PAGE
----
Eventually, of course, the pigeons did assert dominion over humanity, and as the cities fell one by one to their wrath, Anežka and I ran for our lives along the wrecked and twisted desolation of what once had been the M6. At her insistence, and without further explication, I had packed a bag with every mirror I could lay my hands upon. Keeping keen watch on the sky, I lifted the flap for her approval.
“Birds don’t recognize their own reflections,” Anežka finally explained. “We can use these to camouflage our shelter.”
After what had felt like hours of agonizing progress up shattered roads and through ruined countryside, yet with the morning sun still barely shifted along its course, we happened upon a crumpled van planted nose down in a ditch. It bore a mighty gash on one side, as if through which its previous occupants had been expelled with great force, but otherwise, the van appeared to be habitable. As the southern horizon began to darken and resound with the familiar dreaded squalling, we fearfully but resolutely assembled the mirrors about the vehicle and climbed inside.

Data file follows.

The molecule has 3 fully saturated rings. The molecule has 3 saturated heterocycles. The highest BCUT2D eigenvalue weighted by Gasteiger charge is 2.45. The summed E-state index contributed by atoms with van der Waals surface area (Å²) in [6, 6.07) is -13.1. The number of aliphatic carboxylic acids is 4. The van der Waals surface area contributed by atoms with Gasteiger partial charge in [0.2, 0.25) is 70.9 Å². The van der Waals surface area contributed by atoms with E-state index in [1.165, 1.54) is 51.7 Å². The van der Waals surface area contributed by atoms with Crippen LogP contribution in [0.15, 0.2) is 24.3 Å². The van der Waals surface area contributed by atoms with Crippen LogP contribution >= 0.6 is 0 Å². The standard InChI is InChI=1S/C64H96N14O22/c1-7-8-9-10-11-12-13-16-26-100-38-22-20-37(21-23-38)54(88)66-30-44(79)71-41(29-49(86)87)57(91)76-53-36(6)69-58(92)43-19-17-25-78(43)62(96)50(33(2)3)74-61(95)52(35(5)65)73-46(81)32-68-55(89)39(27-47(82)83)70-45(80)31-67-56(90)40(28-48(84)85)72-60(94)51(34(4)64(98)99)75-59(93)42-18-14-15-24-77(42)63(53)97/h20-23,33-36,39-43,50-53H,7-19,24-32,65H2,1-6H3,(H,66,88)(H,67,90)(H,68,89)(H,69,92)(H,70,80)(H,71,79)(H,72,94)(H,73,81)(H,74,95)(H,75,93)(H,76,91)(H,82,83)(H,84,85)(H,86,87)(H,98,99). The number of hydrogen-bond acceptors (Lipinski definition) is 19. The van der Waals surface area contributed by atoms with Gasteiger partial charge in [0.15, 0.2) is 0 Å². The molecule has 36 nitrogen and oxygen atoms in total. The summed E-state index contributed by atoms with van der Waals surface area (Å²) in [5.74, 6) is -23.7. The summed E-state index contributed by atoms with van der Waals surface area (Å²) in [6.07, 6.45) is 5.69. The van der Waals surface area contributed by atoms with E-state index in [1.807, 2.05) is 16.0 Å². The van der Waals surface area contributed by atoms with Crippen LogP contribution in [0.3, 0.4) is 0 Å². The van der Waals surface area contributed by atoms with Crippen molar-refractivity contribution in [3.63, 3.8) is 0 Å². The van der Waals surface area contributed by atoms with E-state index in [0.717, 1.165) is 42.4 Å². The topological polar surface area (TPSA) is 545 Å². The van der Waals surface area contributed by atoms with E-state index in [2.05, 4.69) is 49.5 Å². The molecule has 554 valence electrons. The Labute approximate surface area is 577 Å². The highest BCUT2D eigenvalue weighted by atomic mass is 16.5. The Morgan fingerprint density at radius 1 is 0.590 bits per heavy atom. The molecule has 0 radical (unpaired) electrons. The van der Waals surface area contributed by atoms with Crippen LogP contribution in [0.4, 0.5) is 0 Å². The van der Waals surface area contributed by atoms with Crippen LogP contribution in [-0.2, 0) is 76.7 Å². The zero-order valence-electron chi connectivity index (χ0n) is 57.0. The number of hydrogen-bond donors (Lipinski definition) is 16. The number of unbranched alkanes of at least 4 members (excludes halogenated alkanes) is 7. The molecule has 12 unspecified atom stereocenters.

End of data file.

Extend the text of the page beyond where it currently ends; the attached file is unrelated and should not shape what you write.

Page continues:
It was Anežka who discovered the amateur radio hidden beneath a musty blanket on the van’s floor, and for the first time that day, her thin and somber face yielded a smile. “It works!” she declared, almost brightly. “We could try to call for help.” Then, as if compulsively, her demeanor reasserted itself with a guarded “if…”
“If anyone out there is still alive to call, you mean,” I offered.
“No,” she countered glumly, as screeching, winged doom descended on our refuge, “I mean, if we are.”